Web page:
Monday, March 25, 2013

Weird Eats

I mentioned that I'm on a health kick lately. I've been going to the gym, eating less fried food and sugary stuff.  On that note, I've also been eating a lot of vegetables.  Now I like fruits and vegetables.  As a kid mom used to tell me I'd make myself sick because I would eat a whole bag of cherries or three nectarines.  Somehow I never got sick. Maybe that was a foreshadowing of my steel stomach that got me through SE Asia. I didn't mind vegetables growing up but I'm not sure I had a particular fondness for them.  I can't recall.

I learned to cook by cooking with my mom.  I know how to make tomato pasta sauce, meatloaf, various chicken dishes, potatoes au gratin, among other dishes, because I helped her make them.  My sister and I were often allowed to help prep and cook food for dinner in addition to making cookies, brownies, cakes and the like.

I can't imagine why this liver wasn't appealing.
My folks both grew up having to eat liver and hating it. As a result, I've never had liver. Dad spent part of his childhood on a farm.  He'd had sweetbread (cow brain), liver, rabbit. All sort of things that are maybe less common now that they were in the Fifties and Sixties or on a farm. Neither of my parents were the hugest seafood fans, which is a bit of a pity given that we live in Seattle.  We had white fish or salmon fillets but that was about it.  Veggies were run of the mill - broccoli, salads, asparagus, corn and potatoes.

As a consequence, there are lots of things I don't know how to cook but I've begun adventuring.  Sometimes I start with a recipe. I made Thai chicken noodle soup from this article in an Outside magazine.  It was intimidating as I started the stock cooking.  The combination of soy, hoisin and fish sauces made it very black. The end result however, was fantastic and produced about six servings.  I'm going to attempt both beef jerky and kale chips from recipes this week.  My first ever batch of banana bread didn't go to badly either though I've got a few tweaks to the recipe to try. Oh, and don't forget the Sri Racha salt I've made but yet to try.

Other times I sort of make up dishes. I made was was deemed by someone other than myself, a very good dish that seems gumbo-esque. Jalapeno and cheese turkey sausages, brown rice, bell peppers, onion, spinach with a cohesive lemon/herb/teriyaki sauce. I've been pan warming (very lightly cooked) all kind of veggies - bell peppers, onion, mushrooms, zucchini, eggplant, squash, spinach - in varying combos with different seasoning every time.  I roasted a bell pepper stuffed with a mix of tofu, asparagus, spinach and topped with a slice of dill havarti cheese (a current favorite).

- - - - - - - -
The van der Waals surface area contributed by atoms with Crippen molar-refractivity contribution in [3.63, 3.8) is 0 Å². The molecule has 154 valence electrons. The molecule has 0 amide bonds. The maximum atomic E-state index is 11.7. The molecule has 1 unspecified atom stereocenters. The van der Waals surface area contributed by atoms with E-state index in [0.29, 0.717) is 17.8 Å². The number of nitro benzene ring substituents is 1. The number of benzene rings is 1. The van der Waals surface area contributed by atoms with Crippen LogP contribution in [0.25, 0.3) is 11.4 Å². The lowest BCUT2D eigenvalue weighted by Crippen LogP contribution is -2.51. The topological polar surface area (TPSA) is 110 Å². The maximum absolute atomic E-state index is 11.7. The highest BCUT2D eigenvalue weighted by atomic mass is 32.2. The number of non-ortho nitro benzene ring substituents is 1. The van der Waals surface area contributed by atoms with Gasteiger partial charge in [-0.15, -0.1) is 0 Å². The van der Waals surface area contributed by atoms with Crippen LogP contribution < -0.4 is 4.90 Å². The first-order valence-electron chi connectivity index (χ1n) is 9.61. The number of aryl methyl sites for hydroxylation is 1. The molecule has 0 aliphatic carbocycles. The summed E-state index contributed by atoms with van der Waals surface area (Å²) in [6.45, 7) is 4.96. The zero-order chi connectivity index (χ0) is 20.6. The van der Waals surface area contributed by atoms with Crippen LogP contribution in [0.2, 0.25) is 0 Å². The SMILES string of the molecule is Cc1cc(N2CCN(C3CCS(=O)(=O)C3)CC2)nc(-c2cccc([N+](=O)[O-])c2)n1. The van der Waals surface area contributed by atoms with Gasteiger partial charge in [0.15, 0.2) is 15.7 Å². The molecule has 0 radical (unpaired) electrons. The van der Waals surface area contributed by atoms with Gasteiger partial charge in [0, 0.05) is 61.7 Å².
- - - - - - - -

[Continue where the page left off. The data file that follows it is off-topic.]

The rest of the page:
White turnip and sweet potatoes
I also am conducting tests to see what I like.  I bought a sweet potato, a yam, a turnip and a beet.  I cleaned and sliced them then baked them.  It was a great opportunity for me to see the difference in cooking time, taste and consistency.  It also prompted me to do some research.  Why, other than taste, would one eat a turnip instead of a potato? It turns out that turnips have fewer calories and more vitamin C.  Turnip greens are especially full of vitamins and anti-oxidants but so far I'm having trouble finding turnips with the greens left on.  Beets were definitely my least favorite, took the longest to cook and seem the least versatile.  I think some seafood will probably be next on the testing list, first fish then shellfish.

Dry rub, good for all sorts of meat
I've been using more tofu to bump up my protein in low fat ways.  I add ground flaxseed to lots of things because it doesn't have much taste and sort of cooks in to sauces. I've made some sauces and soups plus my first batch of from scratch chili, that end up being re-imagined in all sorts of ways.  Chili tacos were a good one.  I'd gotten some advice about using dry rubs on meats that has proven to be invaluable.  When using a dry rub on chicken/pork/beef, slather the meat first in yellow mustard.  Cheap, generic yellow mustard.  Then cover it in the rub and wrap tightly in plastic wrap for 18-24 hours ideally. When you are ready to cook, unwrap and roast/bake/grill.  There isn't even a trace of mustard taste but it keeps the meat really moist and juicy plus seems to allow the rub flavors to adhere to the meat better.  The chicken was fantastic and just as good left over.  We tried it with pork rib meat to the same result. It's been added to my cooking rotation.
The end result looks a bit like this.

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